SUSPHIRE will develop optimal genetic constructs for inducible heterologous biosynthesis of moth and Coccoidea pheromones in plants and fungi. We will develop and test tuneable, orthogonal regulatory elements. We will produce and analyse the yield, purity and efficacy of moth pheromones heterologously produced in plants and fungi, obtaining systems data and using modelling to inform a metabolic engineering strategy with the aim of increasing metabolic flux to the pathway and/or reducing expression of genes from competing pathways. We will generate expression data from Coccoidea species and use a comparative transcriptomics approach to identify irregular terpenoid core-structure forming enzymes as well as decorating enzymes. Genes will be identified, expression constructs assembled and delivered to plants and fungi, and the yield, purity and efficacy of heterologously produced mealy bug pheromones will be assessed.

We will maximize the impact of project results, by conducting cost-analyses, life-cycle analyses, scoping exercises for the commercialisation of the project outcomes together with a responsible research program as well as a comprehensive set of activities for communication and dissemination. Our aim is to understand the potential impacts and respond to the needs of stakeholders, including our intended market (growers), as well as other potential beneficiaries (e.g. vendors and consumers) that are not represented within our project consortium of ecologists, molecular biologists and chemists.

Planned Impact

The total use of insecticides and acaricides in the EU has risen to 3.078 tons/year (Eurostat 2014). Several pesticides have been at the heart of campaigns against large-scale agriculture facing criticism for environmental damage and negative impacts on biodiversity. In contrast, pheromones are precisely targeted to the pest species as, in general, each insect species has its own chemically distinct pheromone composition. Pheromones represent a more environmentally friendly approach to Integrated Pest Management; the pheromone market had an estimated value of $1385 million in 2013 and is projected to reach $2450 million in 2020. However, the production of some pheromones by chemical synthesis, as well as being costly, utilises toxic chemicals. SUSPHIRE aims to contribute to the reduction of pesticide applications in agriculture, by enabling the biosynthesis of pheromones that are difficult or impossible via chemical synthesis and increasing the sustainability of current manufacturing platforms, which often use hazardous chemicals or result in hazardous waste. SUSPHIRE will contribute to the goal of a circular economy reducing unrecyclable chemical waste and employing self-sustained CO2-fixing live bioreactors.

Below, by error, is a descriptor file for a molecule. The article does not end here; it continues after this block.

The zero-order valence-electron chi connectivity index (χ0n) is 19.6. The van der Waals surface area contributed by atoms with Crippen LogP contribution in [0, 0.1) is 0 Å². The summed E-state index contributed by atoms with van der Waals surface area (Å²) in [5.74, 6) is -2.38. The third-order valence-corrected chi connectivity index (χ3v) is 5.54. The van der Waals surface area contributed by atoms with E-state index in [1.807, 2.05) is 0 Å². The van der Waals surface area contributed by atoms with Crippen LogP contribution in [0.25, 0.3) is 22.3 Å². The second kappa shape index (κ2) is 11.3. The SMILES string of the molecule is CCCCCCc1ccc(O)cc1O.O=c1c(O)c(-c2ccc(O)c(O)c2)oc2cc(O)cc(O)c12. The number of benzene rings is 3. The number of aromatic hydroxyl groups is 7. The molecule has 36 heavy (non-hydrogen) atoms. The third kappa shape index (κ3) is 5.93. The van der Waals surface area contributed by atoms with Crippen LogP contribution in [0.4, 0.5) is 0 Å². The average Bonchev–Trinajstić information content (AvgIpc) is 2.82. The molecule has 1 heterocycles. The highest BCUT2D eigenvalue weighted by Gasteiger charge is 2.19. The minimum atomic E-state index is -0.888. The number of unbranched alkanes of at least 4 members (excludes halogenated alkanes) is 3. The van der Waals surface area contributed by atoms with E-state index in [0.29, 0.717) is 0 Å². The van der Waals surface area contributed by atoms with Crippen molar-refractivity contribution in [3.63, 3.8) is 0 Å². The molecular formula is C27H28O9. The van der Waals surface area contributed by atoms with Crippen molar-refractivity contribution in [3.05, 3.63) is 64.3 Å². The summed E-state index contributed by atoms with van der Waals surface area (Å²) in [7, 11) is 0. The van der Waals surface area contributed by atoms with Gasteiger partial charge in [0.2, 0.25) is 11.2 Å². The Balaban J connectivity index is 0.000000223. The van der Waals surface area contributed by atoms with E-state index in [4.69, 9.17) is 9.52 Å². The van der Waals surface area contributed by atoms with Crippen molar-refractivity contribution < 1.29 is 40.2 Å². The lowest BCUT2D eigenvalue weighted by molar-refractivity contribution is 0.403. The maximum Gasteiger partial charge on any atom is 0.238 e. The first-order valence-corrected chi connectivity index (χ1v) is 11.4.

The insect pest control market was valued at $11.89 billion in 2015 and it is projected to reach $17.35 billion by 2022. The biotechnological approach proposed here could overcome current limitations in pheromone production, establishing Europe as a leader in this area. Sex-pheromones, considered the most effective compounds for mating disruption, account for 65% of the total pheromone market. The advances in innovation produced in SUSPHIRE will constitute an added value for the European research space, with the possibility of claiming IP in the technological applications. With increasing restrictions on pesticide use and the growth of the pheromone market, SUSPHIRE is poised to support a highly positive medium-term economic impact in the European agrochemical business market.